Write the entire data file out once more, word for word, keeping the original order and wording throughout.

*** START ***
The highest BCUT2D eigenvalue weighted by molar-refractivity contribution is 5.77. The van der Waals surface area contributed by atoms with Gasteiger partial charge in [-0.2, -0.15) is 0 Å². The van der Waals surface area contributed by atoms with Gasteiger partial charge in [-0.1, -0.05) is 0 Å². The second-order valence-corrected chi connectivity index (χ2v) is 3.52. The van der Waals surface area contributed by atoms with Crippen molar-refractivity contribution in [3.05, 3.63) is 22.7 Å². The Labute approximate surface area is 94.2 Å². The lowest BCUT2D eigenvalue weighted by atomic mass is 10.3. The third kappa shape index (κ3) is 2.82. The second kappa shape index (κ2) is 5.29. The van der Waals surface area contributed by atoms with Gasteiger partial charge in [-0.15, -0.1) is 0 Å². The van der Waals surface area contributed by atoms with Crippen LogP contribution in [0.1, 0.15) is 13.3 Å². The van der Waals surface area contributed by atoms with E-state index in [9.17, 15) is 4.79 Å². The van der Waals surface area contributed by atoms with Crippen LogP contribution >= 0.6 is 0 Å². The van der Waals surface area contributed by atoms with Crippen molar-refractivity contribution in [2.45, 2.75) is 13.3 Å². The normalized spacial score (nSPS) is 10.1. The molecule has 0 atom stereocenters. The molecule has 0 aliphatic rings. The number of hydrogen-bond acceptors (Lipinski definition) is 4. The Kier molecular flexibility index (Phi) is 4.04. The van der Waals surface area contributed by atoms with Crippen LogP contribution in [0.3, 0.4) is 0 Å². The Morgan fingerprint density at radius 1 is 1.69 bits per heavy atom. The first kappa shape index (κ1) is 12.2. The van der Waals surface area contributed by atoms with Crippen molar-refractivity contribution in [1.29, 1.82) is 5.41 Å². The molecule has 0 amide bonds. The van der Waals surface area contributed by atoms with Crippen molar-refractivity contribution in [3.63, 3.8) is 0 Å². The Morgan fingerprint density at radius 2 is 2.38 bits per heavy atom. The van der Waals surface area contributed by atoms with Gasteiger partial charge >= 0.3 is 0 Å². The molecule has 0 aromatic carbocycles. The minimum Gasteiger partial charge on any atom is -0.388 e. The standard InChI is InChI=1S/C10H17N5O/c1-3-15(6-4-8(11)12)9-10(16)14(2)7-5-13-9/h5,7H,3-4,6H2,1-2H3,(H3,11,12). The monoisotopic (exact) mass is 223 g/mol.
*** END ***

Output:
The highest BCUT2D eigenvalue weighted by molar-refractivity contribution is 5.77. The van der Waals surface area contributed by atoms with Gasteiger partial charge in [-0.2, -0.15) is 0 Å². The van der Waals surface area contributed by atoms with Gasteiger partial charge in [-0.1, -0.05) is 0 Å². The second-order valence-corrected chi connectivity index (χ2v) is 3.52. The van der Waals surface area contributed by atoms with Crippen molar-refractivity contribution in [3.05, 3.63) is 22.7 Å². The Labute approximate surface area is 94.2 Å². The lowest BCUT2D eigenvalue weighted by atomic mass is 10.3. The third kappa shape index (κ3) is 2.82. The second kappa shape index (κ2) is 5.29. The van der Waals surface area contributed by atoms with Gasteiger partial charge in [-0.15, -0.1) is 0 Å². The van der Waals surface area contributed by atoms with Crippen LogP contribution in [0.1, 0.15) is 13.3 Å². The van der Waals surface area contributed by atoms with E-state index in [9.17, 15) is 4.79 Å². The van der Waals surface area contributed by atoms with Crippen LogP contribution >= 0.6 is 0 Å². The van der Waals surface area contributed by atoms with Crippen molar-refractivity contribution in [2.45, 2.75) is 13.3 Å². The normalized spacial score (nSPS) is 10.1. The molecule has 0 atom stereocenters. The molecule has 0 aliphatic rings. The number of hydrogen-bond acceptors (Lipinski definition) is 4. The Kier molecular flexibility index (Phi) is 4.04. The van der Waals surface area contributed by atoms with Crippen LogP contribution in [0.3, 0.4) is 0 Å². The Morgan fingerprint density at radius 1 is 1.69 bits per heavy atom. The first kappa shape index (κ1) is 12.2. The van der Waals surface area contributed by atoms with Crippen molar-refractivity contribution in [1.29, 1.82) is 5.41 Å². The molecule has 0 amide bonds. The van der Waals surface area contributed by atoms with Crippen molar-refractivity contribution in [3.63, 3.8) is 0 Å². The Morgan fingerprint density at radius 2 is 2.38 bits per heavy atom. The van der Waals surface area contributed by atoms with Gasteiger partial charge >= 0.3 is 0 Å². The molecule has 0 aromatic carbocycles. The minimum Gasteiger partial charge on any atom is -0.388 e. The standard InChI is InChI=1S/C10H17N5O/c1-3-15(6-4-8(11)12)9-10(16)14(2)7-5-13-9/h5,7H,3-4,6H2,1-2H3,(H3,11,12). The monoisotopic (exact) mass is 223 g/mol.